What’s more, common sense suggests that other things matter too. For example, I just can’t accept as coincidence that since 1950 incumbent parties have nearly always won after one term in office and nearly always lost after two terms. If I used that as my only rule, I’d have an accuracy rate of 87%. (Though only 80% if you count Al Gore as the popular-vote winner in 2000.)

All of this is one reason why I’m reasonably optimistic about Obama’s chances in November. Yes, the economy is still in weak shape. But it’s improving, which I suspect is at least as important as its absolute level. What’s more, his party has been in power for only one term and he’s a strong candidate running against a weak Republican field. Put all that stuff together, and I think his odds look pretty good.

Bottom line: the economy matters, but it’s probably wise not to get too deterministic about these things. Monocausal explanations are often appealing, but just as often wrong. The world is a complicated place.

We've never been very good at being conservative.

And usually, that serves us well in doing the ambitious, hard-hitting journalism that you turn to Mother Jones for. But it also means we can't afford to come up short when it comes to scratching together the funds it takes to keep our team firing on all cylinders, and the truth is, we finished our budgeting cycle on June 30 about $100,000 short of our online goal.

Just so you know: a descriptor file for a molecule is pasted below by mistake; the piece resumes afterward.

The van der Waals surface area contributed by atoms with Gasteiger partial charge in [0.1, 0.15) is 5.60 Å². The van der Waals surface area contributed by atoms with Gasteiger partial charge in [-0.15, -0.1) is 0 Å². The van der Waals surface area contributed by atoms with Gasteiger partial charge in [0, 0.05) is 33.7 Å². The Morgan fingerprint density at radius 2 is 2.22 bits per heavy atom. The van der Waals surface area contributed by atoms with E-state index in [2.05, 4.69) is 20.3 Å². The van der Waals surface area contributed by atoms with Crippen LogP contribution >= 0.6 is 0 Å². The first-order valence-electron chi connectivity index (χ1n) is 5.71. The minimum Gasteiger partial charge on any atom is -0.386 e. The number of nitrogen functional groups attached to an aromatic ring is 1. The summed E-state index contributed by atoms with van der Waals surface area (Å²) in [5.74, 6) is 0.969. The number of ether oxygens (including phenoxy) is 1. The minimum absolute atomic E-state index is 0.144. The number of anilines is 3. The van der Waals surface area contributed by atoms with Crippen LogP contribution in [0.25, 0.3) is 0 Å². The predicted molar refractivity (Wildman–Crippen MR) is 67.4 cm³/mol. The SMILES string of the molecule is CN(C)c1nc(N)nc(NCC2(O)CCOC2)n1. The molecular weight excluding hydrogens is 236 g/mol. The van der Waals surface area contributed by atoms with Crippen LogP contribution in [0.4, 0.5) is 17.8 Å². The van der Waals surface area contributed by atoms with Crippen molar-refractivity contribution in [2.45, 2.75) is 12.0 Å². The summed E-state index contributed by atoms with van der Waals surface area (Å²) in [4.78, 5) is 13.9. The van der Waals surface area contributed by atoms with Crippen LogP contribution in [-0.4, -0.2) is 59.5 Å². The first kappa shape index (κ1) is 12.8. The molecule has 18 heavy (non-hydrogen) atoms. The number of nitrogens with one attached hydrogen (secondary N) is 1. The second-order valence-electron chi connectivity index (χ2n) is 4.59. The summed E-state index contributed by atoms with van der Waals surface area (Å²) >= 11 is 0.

This is no time to come up short. It's time to fight like hell, as our namesake would tell us to do, for a democracy where minority rule cannot impose an extreme agenda, where facts matter, and where accountability has a chance at the polls and in the press. If you value our reporting and you can right now, please help us dig out of the $100,000 hole we're starting our new budgeting cycle in with an always-needed and always-appreciated donation today.

payment methods

We've never been very good at being conservative.

And usually, that serves us well in doing the ambitious, hard-hitting journalism that you turn to Mother Jones for. But it also means we can't afford to come up short when it comes to scratching together the funds it takes to keep our team firing on all cylinders, and the truth is, we finished our budgeting cycle on June 30 about $100,000 short of our online goal.

This is no time to come up short. It's time to fight like hell, as our namesake would tell us to do, for a democracy where minority rule cannot impose an extreme agenda, where facts matter, and where accountability has a chance at the polls and in the press. If you value our reporting and you can right now, please help us dig out of the $100,000 hole we're starting our new budgeting cycle in with an always-needed and always-appreciated donation today.

payment methods

We Recommend

Latest

Sign up for our free newsletter

Subscribe to the Mother Jones Daily to have our top stories delivered directly to your inbox.

Get our award-winning magazine

Save big on a full year of investigations, ideas, and insights.

Subscribe

Support our journalism

Help Mother Jones' reporters dig deep with a tax-deductible donation.

Donate